"I accounted to the police for every second of my time. I’ve got an alibi as big as a house." (page 58)
"He’s been stabbed through the chest with a big wide-bladed knife." (page 65)
"I don’t want to suggest you’re stark, staring mad, but are you talking about an invisible knife?" (page 68)
Comment: Sometimes your worst enemy can be yourself, even if your intentions are good, a fact Andrew Prentice doesn’t live long enough to appreciate; in this play, a victim turns into a sleuth and then into a victimizer– quite an evolution for a character.
4. Preface to "The Dead Sleep Lightly" (1 page)
Play: "The Dead Sleep Lightly" (1943)
Setting: London, 1933
"There’s a lunatic downstairs, sir."
"….What sort of a lunatic is he?" (page 74)
"I lost my head and bolted out of that house as though the devil were after me. Maybe he was." (page 84)
"I can’t go to the police; I can’t go to you; where CAN I go?"
"If I were less polite, sir, I should tell you." (page 85)
"The man’s in danger, but you DON’T want the police?" (page 87)
"And this, apparently, is the famous library. This is the place where bogies walk and a telephone talks of its own accord." (page 91)
"He killed her. . . . Oh, not cleanly. Not with a knife or a bullet or poison. All he did was break her heart and leave her to starve." (page 94)
Comment: A man is convinced he’s being haunted; Gideon Fell unveils the ghost and uncovers hidden motives.
"’The Dead Sleep Lightly’ remains one of John Dickson Carr’s most memorable accomplishments. With its shuddery atmosphere, its seemingly inexplicable events, and its rational conclusion, it is Carr at his finest." (page 71)
5. Preface to "Death Has Four Faces" (1 page)
Play: "Death Has Four Faces" (1944)
Setting: La Bandelette, France, 1930s.
"I know th
ese young English. Each year they come here, and they lose what you call the shirt." (page 101)
"But don’t try any funny business, old man."
"There’s a nice sharp knife–got that?–a nice sharp knife waiting for people who try funny business." (page 105)
"You say this knife was not used as a dagger in the hand of an assassin?"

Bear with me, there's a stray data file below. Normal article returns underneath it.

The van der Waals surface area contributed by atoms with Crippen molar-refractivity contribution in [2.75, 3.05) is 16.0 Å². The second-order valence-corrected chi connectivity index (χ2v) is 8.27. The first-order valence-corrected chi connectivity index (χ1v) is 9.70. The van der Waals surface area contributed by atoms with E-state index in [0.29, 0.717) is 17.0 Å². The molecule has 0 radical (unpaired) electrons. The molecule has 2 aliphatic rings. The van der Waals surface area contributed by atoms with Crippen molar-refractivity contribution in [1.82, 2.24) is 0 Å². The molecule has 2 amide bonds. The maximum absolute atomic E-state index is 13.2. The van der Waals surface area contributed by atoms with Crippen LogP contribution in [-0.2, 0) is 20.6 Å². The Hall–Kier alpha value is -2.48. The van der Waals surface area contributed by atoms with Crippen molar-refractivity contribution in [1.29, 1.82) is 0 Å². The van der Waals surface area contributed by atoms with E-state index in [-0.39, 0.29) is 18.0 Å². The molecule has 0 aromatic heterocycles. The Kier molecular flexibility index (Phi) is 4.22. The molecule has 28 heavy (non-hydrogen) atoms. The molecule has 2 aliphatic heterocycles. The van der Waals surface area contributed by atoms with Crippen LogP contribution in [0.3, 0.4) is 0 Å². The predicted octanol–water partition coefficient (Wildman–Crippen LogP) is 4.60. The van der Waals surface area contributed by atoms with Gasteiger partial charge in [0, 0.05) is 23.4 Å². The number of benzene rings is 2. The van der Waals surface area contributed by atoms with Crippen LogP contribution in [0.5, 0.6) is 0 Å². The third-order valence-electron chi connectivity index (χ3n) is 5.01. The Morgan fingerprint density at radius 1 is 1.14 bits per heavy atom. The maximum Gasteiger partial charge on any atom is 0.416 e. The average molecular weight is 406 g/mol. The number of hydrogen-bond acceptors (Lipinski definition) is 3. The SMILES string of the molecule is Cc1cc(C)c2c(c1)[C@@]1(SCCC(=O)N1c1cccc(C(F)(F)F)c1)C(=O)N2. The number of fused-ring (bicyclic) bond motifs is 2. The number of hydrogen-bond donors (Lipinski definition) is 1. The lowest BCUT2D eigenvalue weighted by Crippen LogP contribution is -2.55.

"Yes, I do."
"But at the same time it was not thrown?"
"It follows, then, that I seek an invisible murderer?" (pages 109-110)
Comment: A young Englishman "lose[s] what you call the shirt" at the roulette table and comes close to losing his head on the guillotine when he’s charged with an impossible murder.
"Carr rarely transferred his novels or short stories bodily to the radio….’Death Has Four Faces’ is a re-telling of his too-little- known story ‘The Silver Curtain’." (page 97)
6. Preface to "Vampire Tower" (1 page)
Play: "Vampire Tower" (1944)
Setting: Kent, 1930s.
"Damme, my girl, how do you do it? Are you a demon in disguise, or what?" (page 117)
"All I did was touch the trigger by accident. (Innocently) I-I do hope I haven’t hit anything." (page 121)
"Here’s a human soul….[e]xisting only to gloat when it draws life from fellow creatures. It’s a modern version, the true version, of the old vampire legend." (page 123)
Comment: A young man attempts to catch a killer–but catches something else entirely.
"’Just how far does any man trust his wife, or his fiancee either for that matter?’. . . . Carr never posed the question more effectively than in ‘Vampire Tower,’ with its contrast between the hearty normality of an English fete and the tale of a tortured soul." (page 113)
7. Preface to "The Devil’s Manuscript" (1 page)
Play: "The Devil’s Manuscript" (1944)
Setting: Weyford, an English seaside town, 1934.
"How did it happen, you ask? Can a manuscript, a mere story, strike the life out of a man’s body?" (page 133)
"I’m absolutely crackers about you! Don’t you know that?"
"No. I don’t."
"WELL, I AM!" (page 134)
Comment: Never accept a challenge offered by a writer of ghost stories; the last line of the play is a killer.
"When John Dickson Carr chose a story by another author to adapt for the radio, he usually revised the original so much that it became his own work. . . . For this book, we have chosen ‘The Devil’s Manuscript,’ based (with many changes) on [Ambrose] Bierce’s ‘The Suitable Surroundings’ ." (page 131)
8. Preface to "White Tiger Passage" (1 page)
Play: "White Tiger Passage" (1955)
Setting: Brighton, 1954.
"To my shame and sorrow, madam, I AM Willie Whiskers." (page 150)
"Attend to me, my friend. This person is not normal. He is mad, and he have a madman’s logic." (page 152)
"He’d been first stabbed in the back, and then . . . well, disembowelled. " (page 154)
"This knife I have here is a very interesting knife. I have only to press the button…(sharp click)…and a double-edged blade springs out." (page 162)
Comment: Andy Hardy and Nancy Drew versus the Slasher of the Boulevards: "Only a handful of [Carr’s] radio scripts . . . feature hilarious coincidences worthy of P.G. Wodehouse, combined with subtle clues worthy of John Dickson Carr. The best of these is ‘White Tiger Passage’…" (page 146)
9. Preface to "The Villa of the Damned" (1 page)
Play: "The Villa of the Damned" (1955)
Setting: Rome and Naples at the time of Mussolini.
"No, I’ve never met her. But I’ve read a good deal about her family history. Daggers, poison, and treachery for more than five hundred years." (pages 168-169)
"Where did you get this sudden obsession about ghosts?" (page 170)
"Mortui te salutamus!"
"’We WHO HAVE ALREADY DIED salute you!’" (page 174)
Comment: A beautiful woman wants to revive a dead lover–dead for three hundred years.
"The impossible situation in ‘The Villa of the Damned’ may be the most daring of all. It is surely incredible that an entire suburb– and perhaps an entire century–can vanish like smoke…." (page 165)
Short Biographical Sketch of John Dickson Carr (1 page)